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Room and Pillar Mining

Room and Pillar Mining

room and pillar

This drawing depicts the room and pillar method of underground mining. Most underground coal is mined by the room and pillar method, whereby rooms are cut into the coal bed leaving a series of pillars, or columns of coal, to help support the mine roof and control the flow of air. Generally, rooms are 20-30 feet wide and the pillars up to 100 feet wide. As mining advances, a grid-like pattern of rooms and pillars is formed. Workers drive bolts of up to eight feet long in the roof of the rooms to keep the rock above the coal seam from falling in. When mining advances to the end of a panel or the property line, retreat mining begins. In retreat mining, the workers mine as much coal as possible from the remaining pillars until the roof falls in. When retreat mining is completed, the mined area is abandoned.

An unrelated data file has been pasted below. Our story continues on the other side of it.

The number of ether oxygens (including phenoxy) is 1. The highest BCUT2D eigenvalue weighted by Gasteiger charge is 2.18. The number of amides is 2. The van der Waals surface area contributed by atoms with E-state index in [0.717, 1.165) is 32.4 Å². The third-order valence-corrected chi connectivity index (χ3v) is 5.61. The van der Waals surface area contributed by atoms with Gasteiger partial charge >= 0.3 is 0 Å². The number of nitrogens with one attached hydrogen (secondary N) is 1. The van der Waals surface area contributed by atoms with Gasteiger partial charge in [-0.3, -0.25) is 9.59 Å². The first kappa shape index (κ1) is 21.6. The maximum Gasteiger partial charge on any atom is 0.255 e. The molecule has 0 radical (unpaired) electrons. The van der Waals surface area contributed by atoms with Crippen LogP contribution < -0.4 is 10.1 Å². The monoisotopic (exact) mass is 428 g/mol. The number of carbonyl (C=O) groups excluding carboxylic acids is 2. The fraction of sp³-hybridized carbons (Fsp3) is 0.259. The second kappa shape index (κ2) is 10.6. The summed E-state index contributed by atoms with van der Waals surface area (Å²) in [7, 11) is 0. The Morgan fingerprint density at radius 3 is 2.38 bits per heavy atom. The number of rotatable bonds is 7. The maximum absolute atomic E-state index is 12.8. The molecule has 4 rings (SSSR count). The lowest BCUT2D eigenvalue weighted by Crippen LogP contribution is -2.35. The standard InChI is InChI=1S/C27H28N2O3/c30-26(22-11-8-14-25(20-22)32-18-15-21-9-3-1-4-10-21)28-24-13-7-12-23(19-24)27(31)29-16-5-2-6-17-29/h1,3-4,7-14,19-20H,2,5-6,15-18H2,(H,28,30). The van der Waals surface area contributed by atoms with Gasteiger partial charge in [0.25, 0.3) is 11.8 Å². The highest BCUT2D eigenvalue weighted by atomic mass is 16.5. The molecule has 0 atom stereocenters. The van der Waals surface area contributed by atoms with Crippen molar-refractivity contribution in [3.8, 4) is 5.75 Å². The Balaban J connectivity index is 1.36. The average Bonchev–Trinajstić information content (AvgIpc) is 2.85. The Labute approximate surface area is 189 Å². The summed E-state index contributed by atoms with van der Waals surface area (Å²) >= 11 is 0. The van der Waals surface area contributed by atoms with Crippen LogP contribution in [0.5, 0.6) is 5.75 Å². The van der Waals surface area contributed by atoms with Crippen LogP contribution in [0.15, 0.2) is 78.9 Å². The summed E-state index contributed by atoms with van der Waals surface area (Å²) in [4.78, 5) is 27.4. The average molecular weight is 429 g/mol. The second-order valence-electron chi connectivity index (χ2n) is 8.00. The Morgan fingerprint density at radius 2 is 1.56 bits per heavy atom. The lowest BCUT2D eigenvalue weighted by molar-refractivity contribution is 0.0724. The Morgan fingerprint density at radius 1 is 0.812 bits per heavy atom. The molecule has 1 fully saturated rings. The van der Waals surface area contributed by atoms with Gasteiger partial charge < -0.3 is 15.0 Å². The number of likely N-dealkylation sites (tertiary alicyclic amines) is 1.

There are two types of room and pillar mining — conventional mining and continuous mining. Conventional mining is the oldest method. In conventional mining, the coal seam is cut, drilled, blasted and then loaded into cars. Continuous mining is the most prevalent form of underground mining. In continuous mining, a machine known as a continuous miner cuts the coal from the mining face, obviating the need for drilling and blasting.

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